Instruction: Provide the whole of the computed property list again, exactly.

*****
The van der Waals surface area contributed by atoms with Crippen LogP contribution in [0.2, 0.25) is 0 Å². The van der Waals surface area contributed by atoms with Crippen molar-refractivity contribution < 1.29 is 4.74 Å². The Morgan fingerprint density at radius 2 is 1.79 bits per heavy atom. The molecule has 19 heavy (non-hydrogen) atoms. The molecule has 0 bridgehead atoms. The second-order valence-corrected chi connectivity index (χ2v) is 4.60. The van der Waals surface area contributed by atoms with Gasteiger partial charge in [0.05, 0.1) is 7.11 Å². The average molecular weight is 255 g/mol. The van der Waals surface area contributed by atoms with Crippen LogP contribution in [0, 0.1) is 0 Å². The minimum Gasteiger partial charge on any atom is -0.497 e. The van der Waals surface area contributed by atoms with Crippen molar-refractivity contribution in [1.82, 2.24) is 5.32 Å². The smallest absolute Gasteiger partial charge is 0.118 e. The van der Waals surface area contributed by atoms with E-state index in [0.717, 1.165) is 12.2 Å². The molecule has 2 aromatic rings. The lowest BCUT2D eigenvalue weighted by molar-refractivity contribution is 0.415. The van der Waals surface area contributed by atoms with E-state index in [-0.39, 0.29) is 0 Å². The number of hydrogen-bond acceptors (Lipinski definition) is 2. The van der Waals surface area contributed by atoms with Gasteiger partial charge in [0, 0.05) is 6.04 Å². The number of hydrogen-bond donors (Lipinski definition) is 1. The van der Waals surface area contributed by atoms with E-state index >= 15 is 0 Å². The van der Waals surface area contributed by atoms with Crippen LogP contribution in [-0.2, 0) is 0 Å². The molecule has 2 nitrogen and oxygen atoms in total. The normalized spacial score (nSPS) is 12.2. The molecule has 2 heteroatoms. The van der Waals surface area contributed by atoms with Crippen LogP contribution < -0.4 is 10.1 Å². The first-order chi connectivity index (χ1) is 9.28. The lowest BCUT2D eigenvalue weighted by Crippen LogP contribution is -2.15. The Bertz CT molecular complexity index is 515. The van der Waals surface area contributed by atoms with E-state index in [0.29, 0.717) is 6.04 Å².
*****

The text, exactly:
The van der Waals surface area contributed by atoms with Crippen LogP contribution in [0.2, 0.25) is 0 Å². The van der Waals surface area contributed by atoms with Crippen molar-refractivity contribution < 1.29 is 4.74 Å². The Morgan fingerprint density at radius 2 is 1.79 bits per heavy atom. The molecule has 19 heavy (non-hydrogen) atoms. The molecule has 0 bridgehead atoms. The second-order valence-corrected chi connectivity index (χ2v) is 4.60. The van der Waals surface area contributed by atoms with Gasteiger partial charge in [0.05, 0.1) is 7.11 Å². The average molecular weight is 255 g/mol. The van der Waals surface area contributed by atoms with Crippen LogP contribution in [0, 0.1) is 0 Å². The minimum Gasteiger partial charge on any atom is -0.497 e. The van der Waals surface area contributed by atoms with Crippen molar-refractivity contribution in [1.82, 2.24) is 5.32 Å². The smallest absolute Gasteiger partial charge is 0.118 e. The van der Waals surface area contributed by atoms with E-state index in [0.717, 1.165) is 12.2 Å². The molecule has 2 aromatic rings. The lowest BCUT2D eigenvalue weighted by molar-refractivity contribution is 0.415. The van der Waals surface area contributed by atoms with E-state index in [-0.39, 0.29) is 0 Å². The number of hydrogen-bond acceptors (Lipinski definition) is 2. The van der Waals surface area contributed by atoms with Gasteiger partial charge in [0, 0.05) is 6.04 Å². The number of hydrogen-bond donors (Lipinski definition) is 1. The van der Waals surface area contributed by atoms with E-state index >= 15 is 0 Å². The van der Waals surface area contributed by atoms with Crippen LogP contribution in [-0.2, 0) is 0 Å². The molecule has 2 nitrogen and oxygen atoms in total. The normalized spacial score (nSPS) is 12.2. The molecule has 2 heteroatoms. The van der Waals surface area contributed by atoms with Crippen LogP contribution < -0.4 is 10.1 Å². The first-order chi connectivity index (χ1) is 9.28. The lowest BCUT2D eigenvalue weighted by Crippen LogP contribution is -2.15. The Bertz CT molecular complexity index is 515. The van der Waals surface area contributed by atoms with E-state index in [0.29, 0.717) is 6.04 Å².